This post was written by Victoria Doran
A member of the Wirral Battalion of the Cheshire Regiment who died when nearly the whole battalion ‘went over the top’ on the first day of the Battle of Ancre Heights.
Birkenhead News 19 June 1915
Matthew O’Neill was born in Greasby on 20 May 1895, the eldest child, and only son, of the 4 children of James O’Neill (1869-1916?) and Elizabeth Cunningham (1876-1960). Not surprisingly given his surname the family had Irish origins. Nothing is known about James O’Neill before his marriage according to Roman Catholic rites on 12 February 1894 at St Joseph, Upton.
James O’Neill and Elizabeth Cunningham marriage certificate – courtesy of an Ancestry family tree
He probably came from County Down, Northern Ireland, and his father’s name was Andrew. He was a labourer and gardener.
Elizabeth Cunningham was the middle of, probably, 4 children of Matthew Cunningham and Margaret Sandels (1847-???). Sandels has many different spellings in the records. Nothing is known of Matthew, but Margaret was born in County Armagh, Northern Ireland, and was the daughter of John Sandels (1801-1884) and Mary Shevlin (1829-1913). Matthew and Margaret were married in Birkenhead district in 1866.
John and Mary Sandels arrived in Greasby in the late 1850s, and their youngest son, Peter Sandels (1859-1923) was born there. John was firstly a rug gatherer and then a hawker. A rug gatherer would have collected old rags for use in paper making (before wood pulp was widely used). The family would have been very poor. By 1881 John was an invalid and Mary worked as a charwoman, Peter was a farm labourer and they had 3 lodgers to assist with the family income.
Meanwhile Matthew and Margaret had emigrated to New York, where their children were born between 1872 and 1879. By 1880 Matthew and baby Margaret had died and Margaret was taking in lodgers on East 16th Street, Manhattan, and several members of the Sandels family lived nearby. She must have died in New York as in 1891, the 3 remaining children were in Greasby living with their maternal grandmother.
Matthew was a member of the congregation at St Joseph, Upton, and it is likely that Matthew and his sisters attended St Joseph’s Primary School. In 1911 Matthew was working for a market gardener.
During the first week of September 1914, the 13th Battalion, Cheshire Regiment was formed from men almost all of whom worked for Lever Brothers at Port Sunlight. They became informally known as the Wirral Battalion. All those who enlisted in the first week had a “W” as a prefix to their service number, and Matthew O’Neill became Private W/267. On 7 September 1914, escorted by a marching band, 700 men marched to Port Sunlight station en route to Chester Castle. It is almost certain that he worked for Lever Brothers.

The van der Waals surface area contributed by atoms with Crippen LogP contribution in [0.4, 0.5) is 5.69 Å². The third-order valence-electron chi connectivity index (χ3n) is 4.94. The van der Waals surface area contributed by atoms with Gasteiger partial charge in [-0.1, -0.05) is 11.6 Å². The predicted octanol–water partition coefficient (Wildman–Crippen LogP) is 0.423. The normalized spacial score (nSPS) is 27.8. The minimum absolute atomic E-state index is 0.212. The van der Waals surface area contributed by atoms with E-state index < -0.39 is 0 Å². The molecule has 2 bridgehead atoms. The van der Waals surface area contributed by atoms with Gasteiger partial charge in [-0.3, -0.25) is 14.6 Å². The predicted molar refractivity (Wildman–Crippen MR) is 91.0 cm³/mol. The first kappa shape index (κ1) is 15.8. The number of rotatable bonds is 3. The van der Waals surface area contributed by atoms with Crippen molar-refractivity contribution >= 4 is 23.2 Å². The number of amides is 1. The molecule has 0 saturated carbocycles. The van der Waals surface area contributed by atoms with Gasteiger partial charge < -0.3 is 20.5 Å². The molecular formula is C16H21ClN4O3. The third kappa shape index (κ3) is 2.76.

Cheshire Regiment cap badge
Matthew’s military record has not survived, but we know he landed in France on 25 September 1915 with the battalion. They went to the front line near Nieppe in northern France. In May 1916 they had their first real action at the Battle of Vimy Ridge. They then moved to the Somme and took part in the Battle of Bazentin and the Battle of Pozières before the Battle of Ancre Heights started on 21 October 1916. This was part of the final phase of the Battle of the Somme.
This started when nearly the whole battalion ‘went over the top’ in three waves behind a barrage of artillery fire at 12.06 pm from Hessian Trench towards their objective of Regina Trench. The artillery fire kept the Germans in their trenches and also cut the barbed wire. The objective was taken without much difficulty, but 3 officers and 74 men died, with another 120 wounded.
Matthew was one of those who died. He was 21 years old. His body was not recovered and he is remembered on the Thiepval Memorial.
He is also commemorated on Grange Hill War Memorial, West Kirby and the Frankby War Memorial at St John the Divine churchyard, Frankby.
His oldest sister, Margaret Elizabeth O’Neill (1898-1983) married in 1924 and remained in the area for a few years before moving to Glasgow in the late 1930s.
His other 2 sisters must have received a good education as they both emigrated to New York about 1922 and described themselves as ‘governesses. They subsequently worked in clerical jobs. Winifred O’Neill (1904-???) married and her 2 young children made an unaccompanied visit to their grandmother, Elizabeth, then also living in Glasgow in 1951. It is not known whether Cecilia Mary O’Neill (1907-???) ever married.
His mother and sisters kept in touch with frequent Atlantic crossings by all concerned.
Birth: 20 May 1895 at Greasby
Death: 21 Oct 1916 on the Somme, France; killed in action
Addresses: Greasby (01); 2 Greenwood Terrace, Greasby (11)
Occupation: market gardener; probably worked for Lever Brothers at Port Sunlight
Unit: 13th (Wirral) Battalion, Cheshire Regiment
Number and Rank:W/267; Private
Medals: 15 Star, Victory and British War
Commemorated: GH, F, Thiepval Memorial, Somme, Picardie, France
Sources: BR, CWGC, SDGW, MC, BN, RSE, Census: 01, 11, PR, passenger lists, Ancestry family trees